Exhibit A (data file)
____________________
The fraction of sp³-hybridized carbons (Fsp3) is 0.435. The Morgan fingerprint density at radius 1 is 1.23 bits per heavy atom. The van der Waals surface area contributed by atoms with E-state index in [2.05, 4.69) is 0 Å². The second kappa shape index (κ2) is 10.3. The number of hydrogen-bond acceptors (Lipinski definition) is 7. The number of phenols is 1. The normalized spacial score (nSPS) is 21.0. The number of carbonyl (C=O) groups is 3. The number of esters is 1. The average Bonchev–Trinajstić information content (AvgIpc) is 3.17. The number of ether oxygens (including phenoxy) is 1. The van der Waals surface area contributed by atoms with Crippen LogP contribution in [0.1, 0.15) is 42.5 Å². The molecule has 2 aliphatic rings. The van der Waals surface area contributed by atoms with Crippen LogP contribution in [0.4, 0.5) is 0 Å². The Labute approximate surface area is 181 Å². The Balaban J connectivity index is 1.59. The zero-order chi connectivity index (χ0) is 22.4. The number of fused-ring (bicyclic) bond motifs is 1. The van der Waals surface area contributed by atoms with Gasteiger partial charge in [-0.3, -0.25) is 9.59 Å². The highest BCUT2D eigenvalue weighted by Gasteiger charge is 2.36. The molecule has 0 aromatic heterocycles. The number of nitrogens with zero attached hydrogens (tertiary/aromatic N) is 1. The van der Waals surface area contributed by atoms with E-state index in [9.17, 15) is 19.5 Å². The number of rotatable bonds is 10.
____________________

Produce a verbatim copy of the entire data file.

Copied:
The fraction of sp³-hybridized carbons (Fsp3) is 0.435. The Morgan fingerprint density at radius 1 is 1.23 bits per heavy atom. The van der Waals surface area contributed by atoms with E-state index in [2.05, 4.69) is 0 Å². The second kappa shape index (κ2) is 10.3. The number of hydrogen-bond acceptors (Lipinski definition) is 7. The number of phenols is 1. The normalized spacial score (nSPS) is 21.0. The number of carbonyl (C=O) groups is 3. The number of esters is 1. The average Bonchev–Trinajstić information content (AvgIpc) is 3.17. The number of ether oxygens (including phenoxy) is 1. The van der Waals surface area contributed by atoms with Crippen LogP contribution in [0.1, 0.15) is 42.5 Å². The molecule has 2 aliphatic rings. The van der Waals surface area contributed by atoms with Crippen LogP contribution in [0.4, 0.5) is 0 Å². The Labute approximate surface area is 181 Å². The Balaban J connectivity index is 1.59. The zero-order chi connectivity index (χ0) is 22.4. The number of fused-ring (bicyclic) bond motifs is 1. The van der Waals surface area contributed by atoms with Gasteiger partial charge in [-0.3, -0.25) is 9.59 Å². The highest BCUT2D eigenvalue weighted by Gasteiger charge is 2.36. The molecule has 0 aromatic heterocycles. The number of nitrogens with zero attached hydrogens (tertiary/aromatic N) is 1. The van der Waals surface area contributed by atoms with E-state index in [9.17, 15) is 19.5 Å². The number of rotatable bonds is 10.